CCBJ: Since Anderson Kill’s launch in the late 1960s, what has changed in the way insurance companies handle claims?
Bob Horkovich: Fifty years ago, the insurance industry still reflected at least in part the dictum of Hendon Chubb: paying claims is not just a contractual duty, it’s a moral obligation. Even 30 years ago, there still was a culture in certain insurance companies that would enable claims responses like, “You know what, that’s covered – let me write you a check.”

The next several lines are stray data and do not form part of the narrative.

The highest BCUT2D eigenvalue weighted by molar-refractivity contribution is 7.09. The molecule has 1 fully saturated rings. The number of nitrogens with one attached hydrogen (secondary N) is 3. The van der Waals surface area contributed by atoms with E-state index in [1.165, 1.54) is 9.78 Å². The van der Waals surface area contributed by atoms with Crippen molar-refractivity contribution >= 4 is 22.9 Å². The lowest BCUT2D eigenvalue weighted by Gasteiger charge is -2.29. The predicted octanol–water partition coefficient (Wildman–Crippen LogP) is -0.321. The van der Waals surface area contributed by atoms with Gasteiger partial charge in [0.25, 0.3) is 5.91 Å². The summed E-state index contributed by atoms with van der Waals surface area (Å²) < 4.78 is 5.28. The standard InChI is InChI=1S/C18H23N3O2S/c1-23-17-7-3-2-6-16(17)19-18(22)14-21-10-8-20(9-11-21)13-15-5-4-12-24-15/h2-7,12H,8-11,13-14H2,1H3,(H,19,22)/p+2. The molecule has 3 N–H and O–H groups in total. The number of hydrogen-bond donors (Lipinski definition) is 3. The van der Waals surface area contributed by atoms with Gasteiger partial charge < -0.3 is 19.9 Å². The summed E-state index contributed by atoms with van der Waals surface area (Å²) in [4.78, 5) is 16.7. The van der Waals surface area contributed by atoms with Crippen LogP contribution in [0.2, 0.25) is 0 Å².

I don’t see that any more. Those insurance professionals of old have been knocked out of the insurance market by money managers. As the wall between commercial and investment banking eroded, culminating in Glass-Steagall repeal, banks and money managers came in and took the place of insurance professionals. A business centered on insuring losses was lost. Maximizing profits and money management became all-important. The question was no longer, “Did you insure the loss?” It became, “How long can we hold onto the policyholder’s money?” How have policyholders responded to that shift?